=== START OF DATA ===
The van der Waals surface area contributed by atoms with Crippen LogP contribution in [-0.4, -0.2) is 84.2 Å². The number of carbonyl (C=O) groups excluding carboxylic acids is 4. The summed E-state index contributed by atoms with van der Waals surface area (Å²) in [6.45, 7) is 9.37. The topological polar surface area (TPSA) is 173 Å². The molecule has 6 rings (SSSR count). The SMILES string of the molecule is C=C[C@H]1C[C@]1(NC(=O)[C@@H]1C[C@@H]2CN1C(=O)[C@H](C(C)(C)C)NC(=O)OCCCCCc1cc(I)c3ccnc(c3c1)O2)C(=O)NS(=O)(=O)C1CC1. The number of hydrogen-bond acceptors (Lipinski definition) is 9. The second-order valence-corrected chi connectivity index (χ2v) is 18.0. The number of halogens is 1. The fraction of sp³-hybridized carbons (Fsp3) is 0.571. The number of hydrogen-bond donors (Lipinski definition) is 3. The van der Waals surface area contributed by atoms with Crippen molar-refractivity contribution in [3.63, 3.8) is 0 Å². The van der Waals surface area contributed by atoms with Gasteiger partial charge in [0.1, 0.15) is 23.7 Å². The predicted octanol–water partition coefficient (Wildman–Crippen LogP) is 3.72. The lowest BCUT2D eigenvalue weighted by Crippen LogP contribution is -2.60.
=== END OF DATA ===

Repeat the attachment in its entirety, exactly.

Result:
The van der Waals surface area contributed by atoms with Crippen LogP contribution in [-0.4, -0.2) is 84.2 Å². The number of carbonyl (C=O) groups excluding carboxylic acids is 4. The summed E-state index contributed by atoms with van der Waals surface area (Å²) in [6.45, 7) is 9.37. The topological polar surface area (TPSA) is 173 Å². The molecule has 6 rings (SSSR count). The SMILES string of the molecule is C=C[C@H]1C[C@]1(NC(=O)[C@@H]1C[C@@H]2CN1C(=O)[C@H](C(C)(C)C)NC(=O)OCCCCCc1cc(I)c3ccnc(c3c1)O2)C(=O)NS(=O)(=O)C1CC1. The number of hydrogen-bond acceptors (Lipinski definition) is 9. The second-order valence-corrected chi connectivity index (χ2v) is 18.0. The number of halogens is 1. The fraction of sp³-hybridized carbons (Fsp3) is 0.571. The number of hydrogen-bond donors (Lipinski definition) is 3. The van der Waals surface area contributed by atoms with Crippen molar-refractivity contribution in [3.63, 3.8) is 0 Å². The van der Waals surface area contributed by atoms with Gasteiger partial charge in [0.1, 0.15) is 23.7 Å². The predicted octanol–water partition coefficient (Wildman–Crippen LogP) is 3.72. The lowest BCUT2D eigenvalue weighted by Crippen LogP contribution is -2.60.